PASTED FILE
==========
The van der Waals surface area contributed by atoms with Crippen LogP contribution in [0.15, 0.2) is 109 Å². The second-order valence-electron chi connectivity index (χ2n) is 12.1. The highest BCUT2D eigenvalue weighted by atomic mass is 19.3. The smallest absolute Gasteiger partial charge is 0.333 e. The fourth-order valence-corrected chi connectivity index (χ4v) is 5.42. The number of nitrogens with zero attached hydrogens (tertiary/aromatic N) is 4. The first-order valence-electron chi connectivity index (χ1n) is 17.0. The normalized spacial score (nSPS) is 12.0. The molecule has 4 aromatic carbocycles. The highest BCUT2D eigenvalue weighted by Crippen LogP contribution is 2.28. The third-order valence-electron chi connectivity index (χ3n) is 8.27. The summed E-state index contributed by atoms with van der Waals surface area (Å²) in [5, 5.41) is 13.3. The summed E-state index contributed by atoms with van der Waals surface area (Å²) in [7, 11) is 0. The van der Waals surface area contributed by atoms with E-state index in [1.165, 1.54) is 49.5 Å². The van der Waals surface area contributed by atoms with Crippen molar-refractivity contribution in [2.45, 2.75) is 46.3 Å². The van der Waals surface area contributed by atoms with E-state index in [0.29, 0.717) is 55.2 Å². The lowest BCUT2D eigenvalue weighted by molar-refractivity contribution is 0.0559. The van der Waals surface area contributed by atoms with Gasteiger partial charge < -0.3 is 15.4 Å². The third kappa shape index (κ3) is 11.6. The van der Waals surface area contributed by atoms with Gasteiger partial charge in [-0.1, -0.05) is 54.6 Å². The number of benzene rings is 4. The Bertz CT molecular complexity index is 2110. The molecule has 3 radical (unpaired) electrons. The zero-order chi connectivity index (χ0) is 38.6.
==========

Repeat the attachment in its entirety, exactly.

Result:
The van der Waals surface area contributed by atoms with Crippen LogP contribution in [0.15, 0.2) is 109 Å². The second-order valence-electron chi connectivity index (χ2n) is 12.1. The highest BCUT2D eigenvalue weighted by atomic mass is 19.3. The smallest absolute Gasteiger partial charge is 0.333 e. The fourth-order valence-corrected chi connectivity index (χ4v) is 5.42. The number of nitrogens with zero attached hydrogens (tertiary/aromatic N) is 4. The first-order valence-electron chi connectivity index (χ1n) is 17.0. The normalized spacial score (nSPS) is 12.0. The molecule has 4 aromatic carbocycles. The highest BCUT2D eigenvalue weighted by Crippen LogP contribution is 2.28. The third-order valence-electron chi connectivity index (χ3n) is 8.27. The summed E-state index contributed by atoms with van der Waals surface area (Å²) in [5, 5.41) is 13.3. The summed E-state index contributed by atoms with van der Waals surface area (Å²) in [7, 11) is 0. The van der Waals surface area contributed by atoms with E-state index in [1.165, 1.54) is 49.5 Å². The van der Waals surface area contributed by atoms with Crippen molar-refractivity contribution in [2.45, 2.75) is 46.3 Å². The van der Waals surface area contributed by atoms with E-state index in [0.29, 0.717) is 55.2 Å². The lowest BCUT2D eigenvalue weighted by molar-refractivity contribution is 0.0559. The van der Waals surface area contributed by atoms with Gasteiger partial charge < -0.3 is 15.4 Å². The third kappa shape index (κ3) is 11.6. The van der Waals surface area contributed by atoms with Gasteiger partial charge in [-0.1, -0.05) is 54.6 Å². The number of benzene rings is 4. The Bertz CT molecular complexity index is 2110. The molecule has 3 radical (unpaired) electrons. The zero-order chi connectivity index (χ0) is 38.6.